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Light Icing


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A hundred years ago, (and the memory starts to fade) Okanagan had a jet ranger, I believe, in Norman Wells coming home and picked up some ice. then picked up a vibration, then landed, (all in quick order) then found that 3 of the 4 lugs on the TR gearbox were broken off and the 4th one cracked. :shock: :shock:


Something like that - as I said the memory fades..... :wacko::wacko: Maybe someone knows the 'rest of the story' :blur:


Sometimes we push a bit farther than we should, sometimes we get caught, sometimes we don't. No times should we go and try to make a living in it. :down:


There are a lot better ways to be the "nice guy" on any job. Besides, you make me look like a wuss for not doing it... B)

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About 8 years ago I was swinging bags up near Zama Lake, Alberta -35'C. Staging was about 5 minutes from where I was bagging and some ice fog started to roll in fast.


I headed right back because I knew what was happening on my blades even though the visibility was about a mile still and I had no ice on the windows. I had a full load of bags too, which I was getting ready to pickle if I started losing power.


Staging was also camp on this job and when I was about 20 seconds away I started to require more power to maintain altitude, I greased the bags down in staging and landed then went and changed my shorts.


The lesson I learned from this is that the ice building at first from the inboard end is only destroying your autorotative ability, you won't notice any loss of power in normal flight until the last 2 feet of the blade get the ice. You will also start losing power amazingly fast once it hits your vital area. (In a Hughes 500 anyway). There are so many small factors that decide when and how fast it sticks that it's just best to stay out of any fog at all below 0'C. Also don't forget your engine anti-ice even if it's above 0'C...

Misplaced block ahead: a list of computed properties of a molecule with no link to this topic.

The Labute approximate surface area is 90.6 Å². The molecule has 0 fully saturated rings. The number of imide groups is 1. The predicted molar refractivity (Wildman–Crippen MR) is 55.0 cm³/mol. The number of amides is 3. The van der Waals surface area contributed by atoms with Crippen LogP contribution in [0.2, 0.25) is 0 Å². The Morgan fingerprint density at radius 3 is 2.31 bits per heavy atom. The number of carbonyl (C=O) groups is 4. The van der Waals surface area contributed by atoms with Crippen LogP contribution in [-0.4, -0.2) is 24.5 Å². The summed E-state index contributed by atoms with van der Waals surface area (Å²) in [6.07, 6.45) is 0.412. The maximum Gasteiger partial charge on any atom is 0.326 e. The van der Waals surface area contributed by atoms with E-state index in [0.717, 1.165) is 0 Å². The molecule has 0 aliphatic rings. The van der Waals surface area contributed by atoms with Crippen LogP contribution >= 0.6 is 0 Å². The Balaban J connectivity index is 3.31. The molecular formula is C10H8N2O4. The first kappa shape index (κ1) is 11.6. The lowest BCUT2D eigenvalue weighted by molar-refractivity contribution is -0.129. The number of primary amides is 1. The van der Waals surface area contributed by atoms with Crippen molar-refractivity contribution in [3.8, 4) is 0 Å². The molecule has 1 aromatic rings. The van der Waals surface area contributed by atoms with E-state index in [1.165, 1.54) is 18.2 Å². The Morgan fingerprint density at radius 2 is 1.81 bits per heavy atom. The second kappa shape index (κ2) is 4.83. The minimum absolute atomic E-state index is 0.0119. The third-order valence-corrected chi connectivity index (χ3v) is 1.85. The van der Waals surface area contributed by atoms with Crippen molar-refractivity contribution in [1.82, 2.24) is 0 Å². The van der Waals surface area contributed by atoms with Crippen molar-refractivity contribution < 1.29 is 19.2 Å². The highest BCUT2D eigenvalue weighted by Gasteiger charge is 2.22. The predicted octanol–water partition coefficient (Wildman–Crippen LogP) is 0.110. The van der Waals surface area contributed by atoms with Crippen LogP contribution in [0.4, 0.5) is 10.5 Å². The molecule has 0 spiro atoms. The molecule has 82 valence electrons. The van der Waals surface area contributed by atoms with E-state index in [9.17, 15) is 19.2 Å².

I only had about a half inch of clear ice on the leading edge of the blade all the way from root to tip, but I'm sure if it took any longer it would have been more.


I made sure to leave myself a mental option of what I will do in case... I had decided to try for staging and if I noticed a power loss I would ditch my bags, land and build a fire and wait for a ski-doo ride back to camp. :wacko:

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here is a story on a similar line: pilots, who shall remain nameless. and a total bonehead, had been told by other pilots more familiar with local weather conditions....( Inuvik ) that the weather was crappy, icing ect....nobody else was flying. This bonehead decides to 'go anyway'....flies a 206 with 4 pax to Herschal Is. on the arctic coast. pilot is dressed for a windy fall day in T.O. passengers are smart enough to dress warm. they are close to destination, but machinme begins to shake and fly like crap. pilots makes destination, shuts down and discovers blades are iced up big-time, ( no big surprise ) and while he is trying to chip it off, three polar bears arrive on scene and staret licking their lips at the smorg awaiting them in that little tin box. passengers sat scared out of their wits inside the machine, pilot dressed in summer clothes outside trying to clean blades...watching bears over shoulder.....sounds like fun, eh? TRUE STORY!